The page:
An Unbreakable Law

Many men who find themselves called to ministry had a certain process they went through. They graduated from high school, went to Bible college, then to seminary and then into service of the Lord in a church. They found out very quickly that they were not schooled in how to manage a church and keep it on the right track. Often seminaries teach many things such as theology, Greek, Hebrew and church history but they leave the students very deficient in the methods used to successfully operate a church. Pastors find themselves always putting the "cart before the horse" and then wondering what in the world happened to their project.

This writer was fortunate in that I was able to spend several years in the business world before submitting to the call of the Lord on my life which was issued when I was fourteen. At the age of thirty-one I submitted to that call. I now know that if I had entered the ministry earlier in my life it would have been a disaster. The Lord knew when the time was right. The business world taught me how to deal with people. It taught me about business economics and other things. I was in broadcasting for seven years and that is where I learned to speak properly and convincingly to people. One has to speak properly and distinctly when on the air and I was "on the air" a lot. Broadcasting teaches one how to use the tonal qualities of the voice; how to raise and lower the voice in order to make a point; when to whisper and when to speak stronger. It was used of the Lord to prepare me for a pulpit ministry even before I was thinking about it. Being in the business world, I learned to deal with customers and how to handle conflict. Monetary responsibility was ingrained in my mind and practice. If one cannot manage money he will always have a problem in the pastorate. I also learned how to present myself to customers in such a way that it instilled confidence it them concerning my advice on business matters. So, the business world gave me a "leg up" on men who did not have that experience in life. My experience was in this order: high school, business world, college at 26 years of age with a family, business world again (for a short time) and then seminary and ministry. All the things I experienced gave me invaluable knowledge when it came to ministry.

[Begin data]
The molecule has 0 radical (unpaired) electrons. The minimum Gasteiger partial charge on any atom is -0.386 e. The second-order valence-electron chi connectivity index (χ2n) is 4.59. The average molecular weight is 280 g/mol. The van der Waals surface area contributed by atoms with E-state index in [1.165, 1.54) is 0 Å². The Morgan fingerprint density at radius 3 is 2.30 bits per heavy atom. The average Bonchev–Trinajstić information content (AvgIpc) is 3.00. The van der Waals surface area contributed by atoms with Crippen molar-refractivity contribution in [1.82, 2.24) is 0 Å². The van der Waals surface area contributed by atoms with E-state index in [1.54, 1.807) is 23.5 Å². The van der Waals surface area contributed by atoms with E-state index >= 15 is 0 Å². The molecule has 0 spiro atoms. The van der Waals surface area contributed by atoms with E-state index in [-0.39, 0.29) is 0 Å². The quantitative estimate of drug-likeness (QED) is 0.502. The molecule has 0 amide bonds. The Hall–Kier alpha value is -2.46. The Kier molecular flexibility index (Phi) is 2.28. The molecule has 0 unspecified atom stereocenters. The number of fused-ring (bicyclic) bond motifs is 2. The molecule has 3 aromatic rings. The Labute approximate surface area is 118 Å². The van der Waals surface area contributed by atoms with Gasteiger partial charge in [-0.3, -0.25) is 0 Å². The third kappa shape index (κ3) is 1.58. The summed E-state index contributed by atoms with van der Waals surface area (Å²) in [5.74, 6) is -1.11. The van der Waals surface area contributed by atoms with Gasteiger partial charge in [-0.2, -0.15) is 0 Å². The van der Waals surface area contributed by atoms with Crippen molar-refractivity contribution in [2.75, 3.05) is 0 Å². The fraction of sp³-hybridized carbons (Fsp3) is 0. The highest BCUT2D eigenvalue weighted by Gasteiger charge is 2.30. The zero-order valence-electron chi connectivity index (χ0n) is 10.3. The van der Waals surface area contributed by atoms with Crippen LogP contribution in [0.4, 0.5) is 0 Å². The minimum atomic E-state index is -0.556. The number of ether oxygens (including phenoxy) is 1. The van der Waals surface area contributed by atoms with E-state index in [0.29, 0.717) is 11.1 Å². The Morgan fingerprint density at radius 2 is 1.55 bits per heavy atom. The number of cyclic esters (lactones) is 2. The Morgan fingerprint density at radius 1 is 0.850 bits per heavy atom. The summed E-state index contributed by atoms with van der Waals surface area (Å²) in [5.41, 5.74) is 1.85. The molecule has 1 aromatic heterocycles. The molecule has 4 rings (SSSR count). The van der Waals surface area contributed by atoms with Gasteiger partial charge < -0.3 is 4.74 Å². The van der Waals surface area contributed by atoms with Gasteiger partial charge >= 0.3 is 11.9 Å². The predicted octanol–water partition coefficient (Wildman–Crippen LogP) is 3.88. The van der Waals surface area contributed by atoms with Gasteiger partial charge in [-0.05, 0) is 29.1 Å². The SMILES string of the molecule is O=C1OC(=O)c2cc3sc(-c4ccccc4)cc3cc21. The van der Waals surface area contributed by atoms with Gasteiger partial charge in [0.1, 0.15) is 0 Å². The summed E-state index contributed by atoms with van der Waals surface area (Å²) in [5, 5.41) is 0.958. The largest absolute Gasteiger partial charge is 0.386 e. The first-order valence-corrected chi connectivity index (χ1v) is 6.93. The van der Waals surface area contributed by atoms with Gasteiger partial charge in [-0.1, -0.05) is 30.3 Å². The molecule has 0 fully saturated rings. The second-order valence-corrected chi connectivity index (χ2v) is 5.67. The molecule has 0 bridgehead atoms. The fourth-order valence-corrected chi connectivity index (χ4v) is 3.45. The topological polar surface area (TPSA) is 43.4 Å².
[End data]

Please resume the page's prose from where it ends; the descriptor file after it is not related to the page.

One of the things that I focused on at Valdosta State University was economics. I knew how money and responsible spending worked, but these courses on economics taught me why things work the way they do. There are certain economic principles that must be followed in business or in church work. Good business and economic principles apply to the secular business world and to the spiritual (church) world. They will always apply. But they are not taught in the seminary where people are focused on learning the things of ministry. The seminaries should install a business program and if they did many problems would be averted in the lives and ministries of those they graduate into the ministry world.